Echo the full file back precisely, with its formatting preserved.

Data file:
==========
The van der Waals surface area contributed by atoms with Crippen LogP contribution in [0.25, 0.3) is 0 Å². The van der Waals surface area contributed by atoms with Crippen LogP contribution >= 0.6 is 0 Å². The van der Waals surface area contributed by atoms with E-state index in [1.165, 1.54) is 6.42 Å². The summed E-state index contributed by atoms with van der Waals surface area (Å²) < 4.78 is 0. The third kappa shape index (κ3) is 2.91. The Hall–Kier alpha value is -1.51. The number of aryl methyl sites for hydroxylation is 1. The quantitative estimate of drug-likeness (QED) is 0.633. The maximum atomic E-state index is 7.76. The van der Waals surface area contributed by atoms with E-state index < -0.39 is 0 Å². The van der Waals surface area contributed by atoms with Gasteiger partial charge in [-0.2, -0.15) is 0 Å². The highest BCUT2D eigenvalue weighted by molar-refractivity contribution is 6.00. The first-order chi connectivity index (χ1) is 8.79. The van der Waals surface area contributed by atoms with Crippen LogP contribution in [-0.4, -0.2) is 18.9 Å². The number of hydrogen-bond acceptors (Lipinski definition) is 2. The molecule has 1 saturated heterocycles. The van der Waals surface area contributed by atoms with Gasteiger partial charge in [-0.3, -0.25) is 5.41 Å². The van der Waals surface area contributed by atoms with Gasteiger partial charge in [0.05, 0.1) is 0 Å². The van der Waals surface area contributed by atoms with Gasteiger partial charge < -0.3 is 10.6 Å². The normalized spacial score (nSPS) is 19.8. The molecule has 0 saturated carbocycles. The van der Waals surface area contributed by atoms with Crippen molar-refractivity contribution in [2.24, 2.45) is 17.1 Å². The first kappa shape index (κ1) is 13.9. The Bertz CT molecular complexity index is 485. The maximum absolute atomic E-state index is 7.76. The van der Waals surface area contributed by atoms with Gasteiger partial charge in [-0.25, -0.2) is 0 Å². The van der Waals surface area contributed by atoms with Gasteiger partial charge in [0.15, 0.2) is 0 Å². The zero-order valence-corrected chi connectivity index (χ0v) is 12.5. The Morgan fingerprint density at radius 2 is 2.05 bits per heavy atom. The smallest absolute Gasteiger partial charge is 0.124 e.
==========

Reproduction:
The van der Waals surface area contributed by atoms with Crippen LogP contribution in [0.25, 0.3) is 0 Å². The van der Waals surface area contributed by atoms with Crippen LogP contribution >= 0.6 is 0 Å². The van der Waals surface area contributed by atoms with E-state index in [1.165, 1.54) is 6.42 Å². The summed E-state index contributed by atoms with van der Waals surface area (Å²) < 4.78 is 0. The third kappa shape index (κ3) is 2.91. The Hall–Kier alpha value is -1.51. The number of aryl methyl sites for hydroxylation is 1. The quantitative estimate of drug-likeness (QED) is 0.633. The maximum atomic E-state index is 7.76. The van der Waals surface area contributed by atoms with E-state index < -0.39 is 0 Å². The van der Waals surface area contributed by atoms with Gasteiger partial charge in [-0.2, -0.15) is 0 Å². The highest BCUT2D eigenvalue weighted by molar-refractivity contribution is 6.00. The first-order chi connectivity index (χ1) is 8.79. The van der Waals surface area contributed by atoms with Crippen LogP contribution in [-0.4, -0.2) is 18.9 Å². The number of hydrogen-bond acceptors (Lipinski definition) is 2. The molecule has 1 saturated heterocycles. The van der Waals surface area contributed by atoms with Gasteiger partial charge in [-0.3, -0.25) is 5.41 Å². The van der Waals surface area contributed by atoms with Gasteiger partial charge in [0.05, 0.1) is 0 Å². The van der Waals surface area contributed by atoms with Gasteiger partial charge < -0.3 is 10.6 Å². The normalized spacial score (nSPS) is 19.8. The molecule has 0 saturated carbocycles. The van der Waals surface area contributed by atoms with Crippen molar-refractivity contribution in [2.24, 2.45) is 17.1 Å². The first kappa shape index (κ1) is 13.9. The Bertz CT molecular complexity index is 485. The maximum absolute atomic E-state index is 7.76. The van der Waals surface area contributed by atoms with Gasteiger partial charge in [-0.25, -0.2) is 0 Å². The van der Waals surface area contributed by atoms with Gasteiger partial charge in [0.15, 0.2) is 0 Å². The zero-order valence-corrected chi connectivity index (χ0v) is 12.5. The Morgan fingerprint density at radius 2 is 2.05 bits per heavy atom. The smallest absolute Gasteiger partial charge is 0.124 e.